Hong Kong to pay HK$2.36 billion share of mega bridge project’s HK$11.7 billion cost overrun
Remainder to come from Zhuhai, Macau and borrowing by mainland bridge authority
Hongkongers will need to pay HK$2.36 billion to cover the city’s share of the cost overrun in the construction of the Hong Kong-Zhuhai-Macau mega bridge, the government said on Wednesday.
Hong Kong’s Transport and Housing Bureau said on Wednesday that the latest project estimate for the main bridge approved by the Ministry of Transport was 48.068 billion yuan, meaning the cost overrun was about 9.95 billion yuan (HK$11.7 billion).
In accordance with the new estimate, the bureau said, the three sides would have to contribute to a capital cost of about 4.6 billion yuan, with Hong Kong putting in two billion yuan (HK$2.36 billion).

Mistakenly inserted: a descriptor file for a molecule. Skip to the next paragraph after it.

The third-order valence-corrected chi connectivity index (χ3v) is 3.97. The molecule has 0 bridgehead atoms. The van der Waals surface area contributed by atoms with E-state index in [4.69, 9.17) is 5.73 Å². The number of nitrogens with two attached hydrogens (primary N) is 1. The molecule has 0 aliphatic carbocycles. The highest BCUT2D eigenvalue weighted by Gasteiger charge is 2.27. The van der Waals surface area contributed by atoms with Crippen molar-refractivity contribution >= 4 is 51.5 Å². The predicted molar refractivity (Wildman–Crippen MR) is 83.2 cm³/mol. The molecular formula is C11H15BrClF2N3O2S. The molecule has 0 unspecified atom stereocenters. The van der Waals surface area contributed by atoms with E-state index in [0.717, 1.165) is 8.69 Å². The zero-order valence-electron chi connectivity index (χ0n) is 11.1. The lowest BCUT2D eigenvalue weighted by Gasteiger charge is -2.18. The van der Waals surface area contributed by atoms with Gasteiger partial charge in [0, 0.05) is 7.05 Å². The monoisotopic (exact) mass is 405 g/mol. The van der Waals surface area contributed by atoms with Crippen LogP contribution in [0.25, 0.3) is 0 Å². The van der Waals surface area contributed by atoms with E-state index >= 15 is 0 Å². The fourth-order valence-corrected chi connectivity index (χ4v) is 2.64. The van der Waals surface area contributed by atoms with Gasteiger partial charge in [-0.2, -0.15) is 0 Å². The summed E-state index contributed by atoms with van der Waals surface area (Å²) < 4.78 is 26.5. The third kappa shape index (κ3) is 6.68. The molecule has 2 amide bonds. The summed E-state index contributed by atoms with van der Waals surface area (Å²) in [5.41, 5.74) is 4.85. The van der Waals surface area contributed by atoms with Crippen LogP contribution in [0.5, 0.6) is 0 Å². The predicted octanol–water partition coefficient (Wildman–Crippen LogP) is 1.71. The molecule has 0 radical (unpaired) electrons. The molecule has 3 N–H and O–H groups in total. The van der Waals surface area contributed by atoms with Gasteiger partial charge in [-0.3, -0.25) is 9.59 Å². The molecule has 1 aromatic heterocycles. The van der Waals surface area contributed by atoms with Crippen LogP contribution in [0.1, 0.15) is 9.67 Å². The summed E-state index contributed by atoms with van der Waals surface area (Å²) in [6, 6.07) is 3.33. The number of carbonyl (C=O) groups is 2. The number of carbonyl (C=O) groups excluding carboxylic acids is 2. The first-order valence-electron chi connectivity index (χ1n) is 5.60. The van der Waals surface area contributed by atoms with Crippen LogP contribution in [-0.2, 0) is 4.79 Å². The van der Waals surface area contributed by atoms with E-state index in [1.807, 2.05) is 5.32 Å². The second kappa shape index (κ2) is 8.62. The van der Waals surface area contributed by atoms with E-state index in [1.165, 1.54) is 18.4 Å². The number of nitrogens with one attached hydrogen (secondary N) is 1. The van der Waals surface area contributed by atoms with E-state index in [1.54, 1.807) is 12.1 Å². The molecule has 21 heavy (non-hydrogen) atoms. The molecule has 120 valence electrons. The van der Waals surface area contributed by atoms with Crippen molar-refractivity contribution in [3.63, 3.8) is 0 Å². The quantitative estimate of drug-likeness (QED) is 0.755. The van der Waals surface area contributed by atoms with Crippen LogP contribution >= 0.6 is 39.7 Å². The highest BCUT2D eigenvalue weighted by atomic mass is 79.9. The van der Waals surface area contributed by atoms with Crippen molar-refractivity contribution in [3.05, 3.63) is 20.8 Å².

The contribution will be reported to the Legislative Council when the final amount and the relevant arrangement are confirmed. The council’s approval will be sought for the funding.
The bureau said last month after the report on the overrun that Hong Kong would have to pay its share because “the three sides agreed that the construction cost would be financed by the three sides”. The overrun will be partly covered by these contributions while the remaining amount will be financed through borrowing from banks by the bridge authority.
Legco transport panel chairman Michael Tien Puk-sun said on Wednesday that he would challenge the validity of the formula for determining the proportion of the costs borne by each side. The formula is based on the monetary value of the travelling time saved by Hong Kong passengers when using the bridge in the future.
Tien said that using the outdated value calculated eight years ago, when the bridge project kicked off, would be a problem. He said he would also request an explanation for the overrun.
The bridge, which connects Lantau Island, Zhuhai and Macau, is expected to be ready for service by the end of the year. Some facilities on the Hong Kong section, including tunnels and connecting routes, might need another one to three years to be completed, according to the Highways Department.